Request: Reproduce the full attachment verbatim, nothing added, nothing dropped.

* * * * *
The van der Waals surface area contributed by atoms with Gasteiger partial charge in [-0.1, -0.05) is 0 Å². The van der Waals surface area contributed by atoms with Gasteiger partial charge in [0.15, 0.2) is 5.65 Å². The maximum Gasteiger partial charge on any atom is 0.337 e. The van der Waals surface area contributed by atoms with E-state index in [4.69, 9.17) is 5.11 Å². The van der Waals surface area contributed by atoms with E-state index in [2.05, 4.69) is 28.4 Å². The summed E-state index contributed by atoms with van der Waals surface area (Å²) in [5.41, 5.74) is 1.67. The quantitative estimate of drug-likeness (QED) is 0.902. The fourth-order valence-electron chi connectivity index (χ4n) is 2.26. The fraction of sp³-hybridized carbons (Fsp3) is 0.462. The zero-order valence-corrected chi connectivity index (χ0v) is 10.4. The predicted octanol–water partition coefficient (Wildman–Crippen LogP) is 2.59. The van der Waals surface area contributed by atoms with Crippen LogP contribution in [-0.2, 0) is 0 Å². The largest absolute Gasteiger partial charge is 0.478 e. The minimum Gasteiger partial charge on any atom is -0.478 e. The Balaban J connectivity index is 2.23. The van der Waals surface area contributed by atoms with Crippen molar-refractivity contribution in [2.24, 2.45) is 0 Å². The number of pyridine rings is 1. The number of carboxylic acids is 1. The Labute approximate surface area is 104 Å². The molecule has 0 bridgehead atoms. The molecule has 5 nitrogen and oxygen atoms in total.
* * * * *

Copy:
The van der Waals surface area contributed by atoms with Gasteiger partial charge in [-0.1, -0.05) is 0 Å². The van der Waals surface area contributed by atoms with Gasteiger partial charge in [0.15, 0.2) is 5.65 Å². The maximum Gasteiger partial charge on any atom is 0.337 e. The van der Waals surface area contributed by atoms with E-state index in [4.69, 9.17) is 5.11 Å². The van der Waals surface area contributed by atoms with E-state index in [2.05, 4.69) is 28.4 Å². The summed E-state index contributed by atoms with van der Waals surface area (Å²) in [5.41, 5.74) is 1.67. The quantitative estimate of drug-likeness (QED) is 0.902. The fourth-order valence-electron chi connectivity index (χ4n) is 2.26. The fraction of sp³-hybridized carbons (Fsp3) is 0.462. The zero-order valence-corrected chi connectivity index (χ0v) is 10.4. The predicted octanol–water partition coefficient (Wildman–Crippen LogP) is 2.59. The van der Waals surface area contributed by atoms with Crippen LogP contribution in [-0.2, 0) is 0 Å². The largest absolute Gasteiger partial charge is 0.478 e. The minimum Gasteiger partial charge on any atom is -0.478 e. The Balaban J connectivity index is 2.23. The van der Waals surface area contributed by atoms with Crippen molar-refractivity contribution in [2.24, 2.45) is 0 Å². The number of pyridine rings is 1. The number of carboxylic acids is 1. The Labute approximate surface area is 104 Å². The molecule has 0 bridgehead atoms. The molecule has 5 nitrogen and oxygen atoms in total.